This study was designed to investigate gastrointestinal dysfunctions, especially the effects of gastrointestinal prokinetic agents on digestive disorders involving lowered motility. The effects of α2-adrenergic agonists for treating acute abdominal disorders involving intestinal torsion in horses were also investigated. The results are as follows: (1) It appeared that the functions of migrating contractions (MC) in horses were to transfer the contents of the digestive tract as soon as possible to the cecum and colon, in addition to maintaining homeostatis in the digestive tract. (2) Motilin was seen to be involved in the regulation mechanism of intestinal motility in the horse as well as in humans and dogs, and brought about MC. (3) The intravenous injection of cisapride brought about MC in the small intestine. With administration of a higher dose of 0.75 or 1.0 mg/kg, a significant increase (P<0.05) in MC frequency was observed. (4) It was clear that the inhibitory effects of the α2-adrenergic agonists persisted for a longer time with a more remarkable reduction of contractions in the cecum and colon than in the jejunum. When α2-adrenergic agonists are used for relieving intestinal tension, it is recommended that medetomidine is more effective than xylazine.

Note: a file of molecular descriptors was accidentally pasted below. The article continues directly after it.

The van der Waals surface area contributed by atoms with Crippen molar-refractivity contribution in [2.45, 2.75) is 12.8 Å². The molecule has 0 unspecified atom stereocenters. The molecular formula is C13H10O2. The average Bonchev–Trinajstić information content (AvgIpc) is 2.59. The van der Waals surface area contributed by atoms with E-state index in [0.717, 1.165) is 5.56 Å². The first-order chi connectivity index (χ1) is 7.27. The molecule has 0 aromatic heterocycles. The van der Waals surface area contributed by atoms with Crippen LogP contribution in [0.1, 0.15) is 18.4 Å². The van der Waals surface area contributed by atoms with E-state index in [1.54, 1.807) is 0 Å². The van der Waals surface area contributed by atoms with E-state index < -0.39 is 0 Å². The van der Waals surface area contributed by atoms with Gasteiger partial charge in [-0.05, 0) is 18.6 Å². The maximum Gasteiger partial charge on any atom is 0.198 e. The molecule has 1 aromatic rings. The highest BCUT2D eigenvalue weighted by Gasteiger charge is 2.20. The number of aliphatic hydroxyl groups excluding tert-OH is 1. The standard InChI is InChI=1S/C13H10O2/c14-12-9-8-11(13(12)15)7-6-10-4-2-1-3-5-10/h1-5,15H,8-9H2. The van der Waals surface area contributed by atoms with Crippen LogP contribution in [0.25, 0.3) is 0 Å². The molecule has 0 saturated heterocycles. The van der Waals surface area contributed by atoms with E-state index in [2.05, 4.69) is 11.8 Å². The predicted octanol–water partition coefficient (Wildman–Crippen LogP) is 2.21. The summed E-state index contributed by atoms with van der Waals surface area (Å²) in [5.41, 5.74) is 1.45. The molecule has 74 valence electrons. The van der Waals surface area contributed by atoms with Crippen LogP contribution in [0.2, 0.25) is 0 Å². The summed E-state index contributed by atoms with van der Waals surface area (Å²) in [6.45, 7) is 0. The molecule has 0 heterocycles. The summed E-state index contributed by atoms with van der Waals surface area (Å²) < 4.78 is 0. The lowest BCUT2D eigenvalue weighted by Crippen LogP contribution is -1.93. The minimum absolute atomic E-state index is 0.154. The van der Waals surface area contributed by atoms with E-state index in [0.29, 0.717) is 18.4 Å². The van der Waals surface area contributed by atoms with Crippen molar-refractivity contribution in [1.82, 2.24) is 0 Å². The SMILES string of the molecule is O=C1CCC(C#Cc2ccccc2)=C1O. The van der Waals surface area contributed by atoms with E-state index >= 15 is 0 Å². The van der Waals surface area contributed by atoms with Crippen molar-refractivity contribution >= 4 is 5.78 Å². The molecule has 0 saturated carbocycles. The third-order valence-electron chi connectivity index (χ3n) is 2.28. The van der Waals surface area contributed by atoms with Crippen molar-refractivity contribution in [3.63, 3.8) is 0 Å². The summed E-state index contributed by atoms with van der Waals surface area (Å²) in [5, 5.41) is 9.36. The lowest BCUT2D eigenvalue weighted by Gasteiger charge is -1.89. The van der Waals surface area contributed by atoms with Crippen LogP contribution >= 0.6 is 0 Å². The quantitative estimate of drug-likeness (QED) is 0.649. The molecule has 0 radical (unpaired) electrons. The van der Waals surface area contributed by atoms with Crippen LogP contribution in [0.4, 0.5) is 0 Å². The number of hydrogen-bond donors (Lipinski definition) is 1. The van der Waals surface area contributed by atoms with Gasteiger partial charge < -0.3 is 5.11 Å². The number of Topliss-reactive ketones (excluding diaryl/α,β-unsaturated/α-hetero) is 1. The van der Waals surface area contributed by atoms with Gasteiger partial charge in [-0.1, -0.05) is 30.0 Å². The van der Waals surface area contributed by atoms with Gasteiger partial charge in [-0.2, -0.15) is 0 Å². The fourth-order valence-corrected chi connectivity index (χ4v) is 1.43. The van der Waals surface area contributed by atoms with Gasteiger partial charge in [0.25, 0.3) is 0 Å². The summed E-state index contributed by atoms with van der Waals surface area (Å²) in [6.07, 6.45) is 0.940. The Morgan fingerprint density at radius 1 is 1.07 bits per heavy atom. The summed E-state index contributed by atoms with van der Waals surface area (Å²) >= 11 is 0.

Seven horses were exercised five days a week for 12 months at different gaits on a treadmill, and eight horses were pastured freely in a paddock without any training programs. They were 60 days of age at the beginning of the experiment. We compared the number of C cells in the thyroid, ultrastructure of chief cells in the parathyroid and radiography of the third metatarsal bone of the training group with the control group. In the training group, the number of C cells was not increased and chief cells were not in a phase of secretion. In addition, the bone mineral content and the cortical area did not show high values. We considered that an additional exercise used in this study had suppressive effects on the thyroid and parathyroid. Our results also suggest an additional and/or intense exercise in early stage of life (foal to weanling) may have an adverse effect on bone growth and metabolism.